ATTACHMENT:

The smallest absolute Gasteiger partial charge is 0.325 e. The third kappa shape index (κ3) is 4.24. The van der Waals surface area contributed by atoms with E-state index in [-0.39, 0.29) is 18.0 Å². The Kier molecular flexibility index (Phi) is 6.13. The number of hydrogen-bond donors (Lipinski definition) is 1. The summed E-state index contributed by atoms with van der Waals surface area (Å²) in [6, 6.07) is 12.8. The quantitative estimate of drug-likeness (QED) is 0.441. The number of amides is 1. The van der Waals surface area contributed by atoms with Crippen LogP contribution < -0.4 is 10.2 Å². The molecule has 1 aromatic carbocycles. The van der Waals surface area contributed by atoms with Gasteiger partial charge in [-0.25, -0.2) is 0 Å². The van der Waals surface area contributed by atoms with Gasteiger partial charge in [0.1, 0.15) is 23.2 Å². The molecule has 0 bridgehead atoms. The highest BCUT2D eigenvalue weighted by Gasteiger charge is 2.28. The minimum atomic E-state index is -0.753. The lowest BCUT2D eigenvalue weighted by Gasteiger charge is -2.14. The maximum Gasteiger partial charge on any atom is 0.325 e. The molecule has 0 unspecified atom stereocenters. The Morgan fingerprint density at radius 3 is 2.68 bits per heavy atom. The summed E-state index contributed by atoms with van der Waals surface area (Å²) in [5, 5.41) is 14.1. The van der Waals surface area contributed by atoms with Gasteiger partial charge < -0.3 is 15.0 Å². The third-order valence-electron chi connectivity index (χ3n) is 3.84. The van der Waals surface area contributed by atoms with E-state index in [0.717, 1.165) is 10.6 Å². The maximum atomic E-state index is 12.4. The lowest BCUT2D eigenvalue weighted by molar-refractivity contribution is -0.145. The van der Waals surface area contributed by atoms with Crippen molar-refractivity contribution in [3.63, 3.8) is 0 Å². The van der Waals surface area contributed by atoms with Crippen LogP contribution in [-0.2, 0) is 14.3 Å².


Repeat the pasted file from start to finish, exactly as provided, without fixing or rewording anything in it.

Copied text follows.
The smallest absolute Gasteiger partial charge is 0.325 e. The third kappa shape index (κ3) is 4.24. The van der Waals surface area contributed by atoms with E-state index in [-0.39, 0.29) is 18.0 Å². The Kier molecular flexibility index (Phi) is 6.13. The number of hydrogen-bond donors (Lipinski definition) is 1. The summed E-state index contributed by atoms with van der Waals surface area (Å²) in [6, 6.07) is 12.8. The quantitative estimate of drug-likeness (QED) is 0.441. The number of amides is 1. The van der Waals surface area contributed by atoms with Crippen LogP contribution < -0.4 is 10.2 Å². The molecule has 1 aromatic carbocycles. The van der Waals surface area contributed by atoms with Gasteiger partial charge in [-0.25, -0.2) is 0 Å². The van der Waals surface area contributed by atoms with Gasteiger partial charge in [0.1, 0.15) is 23.2 Å². The molecule has 0 bridgehead atoms. The highest BCUT2D eigenvalue weighted by Gasteiger charge is 2.28. The minimum atomic E-state index is -0.753. The lowest BCUT2D eigenvalue weighted by Gasteiger charge is -2.14. The maximum Gasteiger partial charge on any atom is 0.325 e. The molecule has 0 unspecified atom stereocenters. The Morgan fingerprint density at radius 3 is 2.68 bits per heavy atom. The summed E-state index contributed by atoms with van der Waals surface area (Å²) in [5, 5.41) is 14.1. The van der Waals surface area contributed by atoms with Gasteiger partial charge < -0.3 is 15.0 Å². The third-order valence-electron chi connectivity index (χ3n) is 3.84. The van der Waals surface area contributed by atoms with E-state index in [0.717, 1.165) is 10.6 Å². The maximum atomic E-state index is 12.4. The lowest BCUT2D eigenvalue weighted by molar-refractivity contribution is -0.145. The van der Waals surface area contributed by atoms with Crippen molar-refractivity contribution in [3.63, 3.8) is 0 Å². The van der Waals surface area contributed by atoms with Crippen LogP contribution in [-0.2, 0) is 14.3 Å².